In London, red foxes are plentiful and right at home
My dog and I were crestfallen. In the early-morning chill, the fox lay lifeless on the sidewalk in front of us, her thick, honey-colored fur damp with rain, her golden-brown eyes staring blankly at the road, where she’d presumably been hit by a vehicle.
In life, this mischievous vixen had moved with a limp, making her easy to spot. But still, she was quick and flirtatious. My springer spaniel, Finn, and I had watched her pass through the back alleys of London’s East End for the better part of a year on our late-night strolls.
These encounters came as a pleasant surprise when I first moved to London. In the United States, I’d seen a fox all of once, just a fleeting apparition in a snowy, Midwestern forest. By contrast, the British capital is full of them — red foxes to be exact, Vulpes vulpes — although it hasn’t always been so.
The species began encroaching on British cities in the 1930s. Or rather, the city encroached on the foxes. In the years between the two World Wars, Britain’s suburbs pushed deep into the fox’s natural habitat in the English countryside, and in response, many foxes headed for the inner city.
Today, Britain is home to about 33,000 urban foxes, according to the Mammal Research Unit at the University of Bristol. That’s about 14% of the country’s entire fox population, but it’s difficult to pin down just how many of those live in London. A number often bandied about in the British press puts the city’s fox population at about 10,000. However, Stephen Harris, an expert on urban foxes at Bristol, calls that number “complete rubbish.”
He says no reliable figure has ever been calculated, although he once estimated the number at 5,000 to 6,000 for London’s boroughs. “That was years ago, so I wouldn’t quote that,” Harris said. That rough figure would make foxes about as common in London as pubs, which you’ll find on nearly every other corner.
Come March, the fox population grows as birthing season hits.
“Every pair will have four or five cubs,” Harris said. “So the population will suddenly triple and then, by the end of the next year, the population will be back at 33,000 or thereabouts.”
That is to say, urban foxes live short, sometimes brutal lives. Harris said their average life span is a mere 18 months, even though foxes in general can potentially live as long as six to 10 years. Often, they are killed by dogs, die of disease or are hit by cars.
The trade-off, I suppose, is that urban foxes may lead far more exciting lives than their rural counterparts, partly because they’re less afraid of people. A fox was once spotted riding an escalator out of London’s Underground subway system. And in 2011, one was discovered roaming the top of the Shard, London’s tallest skyscraper, while it was under construction. A local pest control manager who helped rescue the animal was quoted in Britain’s Sun newspaper as saying, “The fox would have had to climb 71 sets of stairs and an old-fashioned ladder.”
“Sometimes people say foxes in London are tame. They’re not tame,” said Trevor Williams of the Fox Project, which operates an animal hospital just outside London that specializes in treating injured foxes. “But they’re seeing people all the time and … they know what rural foxes don’t know, and that’s that we are lumbering, slow beasts and we stand no chance at all of catching them.”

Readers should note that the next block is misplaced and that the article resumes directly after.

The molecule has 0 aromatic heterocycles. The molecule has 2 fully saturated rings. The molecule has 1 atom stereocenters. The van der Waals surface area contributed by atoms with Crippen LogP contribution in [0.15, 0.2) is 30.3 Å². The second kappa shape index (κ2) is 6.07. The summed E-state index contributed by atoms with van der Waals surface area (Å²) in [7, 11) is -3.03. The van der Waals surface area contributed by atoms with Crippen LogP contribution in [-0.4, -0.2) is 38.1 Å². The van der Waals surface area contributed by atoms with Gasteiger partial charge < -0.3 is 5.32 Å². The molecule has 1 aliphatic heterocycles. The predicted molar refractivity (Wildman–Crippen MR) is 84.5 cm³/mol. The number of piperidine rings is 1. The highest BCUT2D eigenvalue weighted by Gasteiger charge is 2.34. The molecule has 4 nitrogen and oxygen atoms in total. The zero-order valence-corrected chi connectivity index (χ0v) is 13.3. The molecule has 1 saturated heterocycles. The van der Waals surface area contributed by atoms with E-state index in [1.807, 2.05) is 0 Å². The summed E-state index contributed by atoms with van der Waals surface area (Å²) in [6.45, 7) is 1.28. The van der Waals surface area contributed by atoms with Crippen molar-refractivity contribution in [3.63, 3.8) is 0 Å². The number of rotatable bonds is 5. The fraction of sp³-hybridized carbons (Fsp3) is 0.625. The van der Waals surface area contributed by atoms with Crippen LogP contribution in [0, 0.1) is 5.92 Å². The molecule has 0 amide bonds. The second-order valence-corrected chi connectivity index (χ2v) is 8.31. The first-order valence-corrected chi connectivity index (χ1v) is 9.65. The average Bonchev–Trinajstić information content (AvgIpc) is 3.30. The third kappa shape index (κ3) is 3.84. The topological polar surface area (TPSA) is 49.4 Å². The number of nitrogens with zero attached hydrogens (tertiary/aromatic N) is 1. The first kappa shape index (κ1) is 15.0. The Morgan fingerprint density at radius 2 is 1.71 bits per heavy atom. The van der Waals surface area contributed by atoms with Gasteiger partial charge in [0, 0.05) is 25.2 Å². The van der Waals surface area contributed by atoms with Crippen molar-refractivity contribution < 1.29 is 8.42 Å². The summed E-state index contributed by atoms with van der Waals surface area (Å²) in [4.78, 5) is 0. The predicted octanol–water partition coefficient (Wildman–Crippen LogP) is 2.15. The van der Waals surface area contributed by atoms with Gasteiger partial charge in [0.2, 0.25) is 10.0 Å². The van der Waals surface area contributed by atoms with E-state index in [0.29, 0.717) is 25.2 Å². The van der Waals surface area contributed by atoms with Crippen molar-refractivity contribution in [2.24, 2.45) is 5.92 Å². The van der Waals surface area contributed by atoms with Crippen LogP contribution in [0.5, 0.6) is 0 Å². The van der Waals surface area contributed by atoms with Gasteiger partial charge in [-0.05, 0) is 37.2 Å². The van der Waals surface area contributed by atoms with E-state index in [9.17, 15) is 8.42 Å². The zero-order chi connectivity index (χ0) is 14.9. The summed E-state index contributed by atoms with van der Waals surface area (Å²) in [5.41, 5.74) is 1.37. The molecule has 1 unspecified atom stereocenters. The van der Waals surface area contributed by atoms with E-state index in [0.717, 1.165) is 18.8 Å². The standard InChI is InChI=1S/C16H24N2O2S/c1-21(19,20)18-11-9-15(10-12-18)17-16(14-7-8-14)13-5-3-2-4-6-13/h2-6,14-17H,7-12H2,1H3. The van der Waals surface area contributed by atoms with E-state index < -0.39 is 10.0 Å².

Harris believes most Britons look favorably on foxes. After all, there have been TV shows here dedicated to watching foxes via hidden camera. But there has also been growing concern over whether the urban fox populations have grown too large and whether the animals have become too brazen. Foxes are regularly blamed for killing pets, including small dogs; sullying people’s gardens; even chewing through brake lines on parked cars.
Other charges are even more serious. Last year, a 4-week-old baby was badly injured when he was dragged from his bed by a fox that had wandered into a home in South London.
And in 2010, a fox reportedly attacked 9-month-old twin girls as they lay in their cribs in a neighborhood not far from my own. The debate over urban foxes is so contentious that the twins’ parents were accused of lying and received threats online, prompting police to provide protection to the couple.
London Mayor Boris Johnson has at times said a cull of the city’s foxes should be considered. But Harris contends that incidents of fox aggression are overblown by Britain’s tabloid press and pro-hunting organizations still seething over Britain’s 2004 ban on fox hunting. He said both groups were trying to “reinvent the fox as a pest.”
The prohibition on the use of packs of dogs to kill foxes was created on the grounds of animal welfare; Prime Minister David Cameron has toyed with the idea of easing the restrictions.
“Yes, occasionally they go into people’s houses. Occasionally they will bite someone,” said Harris, who explained that foxes sometimes bite something to help them identify whatever it is they’ve stumbled upon, be it a bone from the garbage or a small child’s hand. “The risk is very low, but when it happens, the hunting lobby like to jump all over it.
“If you’d have been a British journalist, I wouldn’t have spoken to you because the story is just going to be crap and it’s a waste of my time,” Harris told me. “Whatever [I] say will be taken out of context and misquoted.”
As for our resident fox, the neighborhood wasn’t empty for long. Foxes are territorial. Once one is gone, another replaces it in a matter of days. We’ve seen many urban foxes come and go since our sidewalk discovery.
Werth is a special correspondent.
Must-read stories from the L.A. Times
Get all the day's most vital news with our Today's Headlines newsletter, sent every weekday morning.
You may occasionally receive promotional content from the Los Angeles Times.